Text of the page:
Right now, I’m reading February by Lisa Moore. In the novel, one of the characters delivered papers, and it got me thinking about my own paper route. I was about 12 years old when a nice car coasted over the dirt road towards me and a group of my friends. Window down, and a heavy-set well-scrubbed man asked if either of us were interested in earning some money. Taking on some responsibility. I wasn’t sure of the gig, but the mention of a few dollars perked up my ears, and I stepped forward. Told him I’d have to check with my mother first.
Somehow I ended up in the car with that man, and I remember thinking how stupid I was. To do that. Get into a shiny car with a strange man. I plotted ways to escape and ways to attack. But no moves were necessary. He was simply someone from The Evening Telegram, and didn’t want to wait for me to walk all the way home.
So, I got my paper route. I was no thicker than a whisker, and those papers weighed nearly as much as I did. I was a decent paper girl, marched all the way up each driveway, opened unlocked doors, tossed papers into the hallways, or placed them neatly inside the screen door. Sometimes there would be a smell of cabbage and salt beef in the air. Cats would run out between my legs. People were nice, too. Often they’d chat, ask about my family, or invite me in to dry off or warm up for a spell. I might leave with a cookie, or if I needed to, the washroom was available.
I remember delivering papers after a big winter storm. Some people had not yet shovelled their driveways, so I was traipsing through snow up to my hips. Dragging the paper bag behind me. I came upon a group of kids drilling tunnels through the heaps of snow made by the plough, and I stopped, joined in a snowball fight. Ran about, sweating up a storm until the sun began to set and the sky turned purplish grey. When everyone else went in for supper, I picked up my paper bag and slogged on with damp clothes, wet feet, wet hands. Mittens lost in one of the tunnels. No proper hat — I considered myself too hip to wear one.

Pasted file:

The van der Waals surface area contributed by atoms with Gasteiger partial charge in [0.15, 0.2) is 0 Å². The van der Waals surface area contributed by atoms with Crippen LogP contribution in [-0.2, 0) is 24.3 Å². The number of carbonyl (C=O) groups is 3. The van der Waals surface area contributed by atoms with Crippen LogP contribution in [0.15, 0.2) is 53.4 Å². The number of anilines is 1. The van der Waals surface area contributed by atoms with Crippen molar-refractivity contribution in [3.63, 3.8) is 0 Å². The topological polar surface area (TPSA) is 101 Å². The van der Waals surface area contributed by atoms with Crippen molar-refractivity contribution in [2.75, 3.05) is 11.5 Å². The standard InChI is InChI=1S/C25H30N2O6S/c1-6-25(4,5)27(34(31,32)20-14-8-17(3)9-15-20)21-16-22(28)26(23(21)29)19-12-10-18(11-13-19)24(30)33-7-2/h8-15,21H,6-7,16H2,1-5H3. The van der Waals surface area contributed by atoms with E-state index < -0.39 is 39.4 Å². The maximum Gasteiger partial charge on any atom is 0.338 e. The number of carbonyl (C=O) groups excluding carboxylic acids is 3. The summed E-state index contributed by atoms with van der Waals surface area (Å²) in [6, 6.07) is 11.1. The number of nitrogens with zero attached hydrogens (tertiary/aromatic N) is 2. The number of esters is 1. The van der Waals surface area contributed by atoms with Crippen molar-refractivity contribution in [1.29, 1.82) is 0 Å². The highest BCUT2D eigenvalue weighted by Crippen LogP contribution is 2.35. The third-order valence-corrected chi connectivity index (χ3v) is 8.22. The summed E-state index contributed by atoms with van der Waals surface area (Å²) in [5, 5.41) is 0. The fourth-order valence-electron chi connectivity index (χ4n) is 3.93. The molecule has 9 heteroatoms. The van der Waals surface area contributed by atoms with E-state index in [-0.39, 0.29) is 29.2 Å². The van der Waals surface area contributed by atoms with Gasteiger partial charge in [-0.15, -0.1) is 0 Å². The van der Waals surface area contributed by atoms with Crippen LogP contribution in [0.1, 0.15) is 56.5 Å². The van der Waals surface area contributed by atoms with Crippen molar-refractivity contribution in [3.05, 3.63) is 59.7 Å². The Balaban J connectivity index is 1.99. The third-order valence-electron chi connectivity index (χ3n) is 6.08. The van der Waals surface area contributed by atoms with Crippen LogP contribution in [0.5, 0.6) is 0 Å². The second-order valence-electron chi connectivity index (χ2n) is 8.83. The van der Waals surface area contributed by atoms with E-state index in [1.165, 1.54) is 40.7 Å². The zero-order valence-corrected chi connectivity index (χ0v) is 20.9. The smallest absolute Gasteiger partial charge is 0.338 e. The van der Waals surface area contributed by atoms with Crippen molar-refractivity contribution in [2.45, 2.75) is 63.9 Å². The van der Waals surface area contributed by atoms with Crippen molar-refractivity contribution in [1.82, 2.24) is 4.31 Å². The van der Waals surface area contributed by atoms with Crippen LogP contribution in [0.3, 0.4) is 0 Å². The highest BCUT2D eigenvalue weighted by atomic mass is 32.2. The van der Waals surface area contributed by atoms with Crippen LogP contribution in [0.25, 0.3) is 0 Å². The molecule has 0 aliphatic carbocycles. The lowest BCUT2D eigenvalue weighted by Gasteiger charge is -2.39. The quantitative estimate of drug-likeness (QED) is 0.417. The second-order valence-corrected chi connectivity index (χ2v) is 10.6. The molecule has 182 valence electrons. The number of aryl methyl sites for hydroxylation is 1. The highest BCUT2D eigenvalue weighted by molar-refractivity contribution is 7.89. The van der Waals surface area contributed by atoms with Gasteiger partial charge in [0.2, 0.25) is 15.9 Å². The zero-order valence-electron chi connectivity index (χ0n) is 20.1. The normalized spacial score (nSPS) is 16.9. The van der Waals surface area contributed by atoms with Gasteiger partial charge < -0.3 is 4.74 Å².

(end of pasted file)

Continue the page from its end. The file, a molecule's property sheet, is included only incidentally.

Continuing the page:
Quickly, I began to shiver. By the time I reached the end of my route, my body was stiff, and I could not open my hands. I tapped on the doors with my boot so that people could take their papers directly from the bag. Some people wanted me to come in, but I was too stubborn to admit I was freezing. It was a long walk out and back, ice particles in the wind felt like a straw broom against my skin. I fell more than once, and my hands stuck in the snow. I can clearly recall the sense of them tightening into bird’s claws.
When I arrived home, I couldn’t open the door or press the door bell. I bumped against it, and bumped against it, but no one answered. I slumped on the back step and waited. And finally my oldest brother hauled open the door, and yanked me into the warmth. He was mad at my stupidity, told me not to cry as the sting set into my cheeks and bare hands. He hoisted me onto the counter near the sink. Pulled off my boots. Then he filled a large bowl with cold water and took my hands gently in his and held them in the water. It burned. I cried some more, and he swiped a cup towel over my face. Gradually he added warm water to the bowl, and he moved my fingers around underneath the water. Slowly the throbbing eased, and my white and red hands were sore, but feeling better. After that he made me something to eat – two cored apples cooked in a bread pan, centres stuffed with brown sugar and cinnamon and butter.
Such a tiny memory of my late brother, but I’m happy to have it back. Like a little gift.
Reading February reminds me of what good fiction really does. A novel can take you far, far away. But sometimes, with a little sweep, it carries you home.